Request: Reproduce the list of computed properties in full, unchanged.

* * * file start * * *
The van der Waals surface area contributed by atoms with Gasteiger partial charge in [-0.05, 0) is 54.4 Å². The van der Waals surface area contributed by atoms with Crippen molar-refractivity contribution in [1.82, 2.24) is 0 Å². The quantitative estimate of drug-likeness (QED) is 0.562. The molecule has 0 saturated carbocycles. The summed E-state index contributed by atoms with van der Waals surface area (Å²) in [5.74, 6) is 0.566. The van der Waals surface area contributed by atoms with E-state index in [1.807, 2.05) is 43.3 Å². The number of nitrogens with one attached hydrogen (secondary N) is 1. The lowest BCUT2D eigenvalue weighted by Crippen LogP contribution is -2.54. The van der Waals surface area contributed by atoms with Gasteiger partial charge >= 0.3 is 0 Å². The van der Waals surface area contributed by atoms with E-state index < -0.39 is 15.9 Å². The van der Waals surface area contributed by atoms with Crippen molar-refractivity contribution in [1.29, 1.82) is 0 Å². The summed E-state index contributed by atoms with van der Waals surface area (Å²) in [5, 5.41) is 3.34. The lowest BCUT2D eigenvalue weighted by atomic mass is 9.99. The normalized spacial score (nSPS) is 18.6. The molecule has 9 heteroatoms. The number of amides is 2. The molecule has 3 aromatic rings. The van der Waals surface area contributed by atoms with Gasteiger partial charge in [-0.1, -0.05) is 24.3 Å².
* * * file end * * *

The van der Waals surface area contributed by atoms with Gasteiger partial charge in [-0.05, 0) is 54.4 Å². The van der Waals surface area contributed by atoms with Crippen molar-refractivity contribution in [1.82, 2.24) is 0 Å². The quantitative estimate of drug-likeness (QED) is 0.562. The molecule has 0 saturated carbocycles. The summed E-state index contributed by atoms with van der Waals surface area (Å²) in [5.74, 6) is 0.566. The van der Waals surface area contributed by atoms with E-state index in [1.807, 2.05) is 43.3 Å². The number of nitrogens with one attached hydrogen (secondary N) is 1. The lowest BCUT2D eigenvalue weighted by Crippen LogP contribution is -2.54. The van der Waals surface area contributed by atoms with Gasteiger partial charge >= 0.3 is 0 Å². The van der Waals surface area contributed by atoms with E-state index < -0.39 is 15.9 Å². The van der Waals surface area contributed by atoms with Crippen molar-refractivity contribution in [1.29, 1.82) is 0 Å². The summed E-state index contributed by atoms with van der Waals surface area (Å²) in [5, 5.41) is 3.34. The lowest BCUT2D eigenvalue weighted by atomic mass is 9.99. The normalized spacial score (nSPS) is 18.6. The molecule has 9 heteroatoms. The number of amides is 2. The molecule has 3 aromatic rings. The van der Waals surface area contributed by atoms with Gasteiger partial charge in [-0.1, -0.05) is 24.3 Å².